Hello World

Luna Comerford
Nov 4, 2014 · 4 min read

It’s a fitting greeting for the first post on a programmer’s blog. For those of you !programmers (non-programmers), I highly recommend writing your own “Hello World” program.

Beyond being true to my coder’s spirit, more now than ever can a person really say “hello” to the whole world. That is an amazing concept. It is also a concept that I think humanity is far from fully realizing and certainly much farther from understanding.

It is a small world after all

Not long ago, the world was a lot bigger. Traveling from one state to another just 200 years ago used to take days, even weeks. Nature controlled people, and Earth seemed infinite.

Today, it is common for people to travel half way around the world in less than a day’s time, and even travel all the way back a few days later. The last few generations of humans are some of the first to start to appreciate just how finite and limited our world is. Just the other day, as I sat on my deck watching the sunset, I heeded a notification from my phone and looked to the sky to spot the ISS passing overhead. It appeared from behind the mountains to the West and, within a few minutes, passed overhead and back behind the horizon to the North. At the same time, on my iPad, I had a live video feed from the ISS looking back down towards Earth. I even tweeted a quick “I see you” to the astronauts onboard, and let them know I’d catch them again when they came back around — in 90 minutes. I sat back down, wrote a couple of emails, and 90 minutes later watched again as some of my fellow human beings passed by 100mi overhead at 0.00002237c (15,000mph).

Connected at the speed of light

There are billions of us spread across the planet. Still, we manage to be constantly in communication with people thousands, even tens of thousands of miles away from us. I’m constantly mesmerized with the idea that I can pull out my phone, write a text message, have that message converted to radio waves (wifi), then to electrical impulses (ethernet), then to light waves (fiber optics), back to electrical impulses, into magnetic charges (hard drives), and then again through some combination of all of those. Finally, thousands of miles away, the last radio signal reaches another cell phone where its converted back into electrical signals which, after an incredibly complex series of transformations, cause a grid of liquid crystal cells to allow a very specific pattern of light through a glass screen. The person holding that phone immediately recognizes the pattern as letters and emoticons, and understands the message I sent them. That whole series of events usually happens in the course of seconds, and often the whole thing is repeated in the reverse direction just seconds later. If that’s not amazing, I don’t know what is.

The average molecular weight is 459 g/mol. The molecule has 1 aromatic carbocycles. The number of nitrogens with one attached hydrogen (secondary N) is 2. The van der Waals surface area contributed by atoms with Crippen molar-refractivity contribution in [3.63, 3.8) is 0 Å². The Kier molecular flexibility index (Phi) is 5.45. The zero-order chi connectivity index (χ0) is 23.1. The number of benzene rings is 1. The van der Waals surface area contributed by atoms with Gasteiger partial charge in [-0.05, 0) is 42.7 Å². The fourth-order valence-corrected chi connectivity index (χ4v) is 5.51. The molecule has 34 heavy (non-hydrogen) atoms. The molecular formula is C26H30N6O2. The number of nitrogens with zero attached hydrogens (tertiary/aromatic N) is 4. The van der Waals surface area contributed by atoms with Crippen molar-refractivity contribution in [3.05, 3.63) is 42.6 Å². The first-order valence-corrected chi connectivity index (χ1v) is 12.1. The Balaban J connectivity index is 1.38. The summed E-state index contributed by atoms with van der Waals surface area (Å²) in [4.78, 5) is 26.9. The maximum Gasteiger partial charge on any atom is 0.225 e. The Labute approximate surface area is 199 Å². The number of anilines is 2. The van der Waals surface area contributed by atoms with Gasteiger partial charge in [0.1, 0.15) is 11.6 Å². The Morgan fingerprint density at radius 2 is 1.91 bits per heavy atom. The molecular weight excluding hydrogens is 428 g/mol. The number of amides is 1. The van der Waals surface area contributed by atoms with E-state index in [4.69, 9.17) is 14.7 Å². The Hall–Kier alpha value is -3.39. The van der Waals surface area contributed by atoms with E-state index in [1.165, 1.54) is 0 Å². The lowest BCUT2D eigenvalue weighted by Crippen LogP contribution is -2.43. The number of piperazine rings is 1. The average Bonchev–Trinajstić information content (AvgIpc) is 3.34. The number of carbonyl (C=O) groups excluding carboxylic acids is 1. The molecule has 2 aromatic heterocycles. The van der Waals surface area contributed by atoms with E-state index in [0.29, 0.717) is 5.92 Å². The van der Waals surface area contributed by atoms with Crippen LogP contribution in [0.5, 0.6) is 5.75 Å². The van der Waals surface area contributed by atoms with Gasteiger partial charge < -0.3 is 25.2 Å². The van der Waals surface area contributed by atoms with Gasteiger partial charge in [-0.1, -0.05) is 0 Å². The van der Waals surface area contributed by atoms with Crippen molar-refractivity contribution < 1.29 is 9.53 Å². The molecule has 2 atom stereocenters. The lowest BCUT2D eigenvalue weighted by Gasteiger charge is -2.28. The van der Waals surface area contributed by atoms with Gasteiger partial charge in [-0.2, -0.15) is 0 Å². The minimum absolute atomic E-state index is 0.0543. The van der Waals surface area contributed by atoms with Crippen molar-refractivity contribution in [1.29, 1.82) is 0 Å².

Collectively, us humans are wading into the new world of a global civilization. When an oppressive government heavy handedly quells peaceful protests for a more democratic society, or when a whistleblower lifts the veil on a secret mass surveillance program, the world will hear about it. The problems in China or Africa are no longer distant events of no concern, they’re future problems heading our way. We cannot idly watch as Ebola spreads, or nuclear reactors leak radiation. Thier problems are our problems, and ours are theirs. That being the case, it only makes sense that our solutions should be their solutions too.


Mission Statement

I could go on and on about how small the world is, and how things interconnect all of us humans on it, but that isn’t what I’m here to do. My goal, my blog’s mission statement if you will, is to step into that interconnected world, and to do so beneficially. I am dedicated to the pursuit of truth and knowledge. When and where possible I’ll do my best to help with the proliferation of both. I realize that, as a human, I am incredibly fallible in my thoughts and actions. As such, I invite constructive criticism on anything and everything I share, and I welcome your input in any way that promotes truth and knowledge. Please, show me where I’m wrong, but do so in a rational and philosophical manner. I realize I will likely be wrong about many things, so I am open to changing my mind. However, I expect the same mentality from anyone who wishes to join the conversation. With any luck, I will influence some of you out there, and you will influence me. If we want to truly move into a global civilization, we must know how to communicate, and we must learn and listen to one another.

If you’ve made it this far, thanks for listening, and feel free to speak up whenever you want. I’m ready to return the favor.

Goodbye, for now, world.

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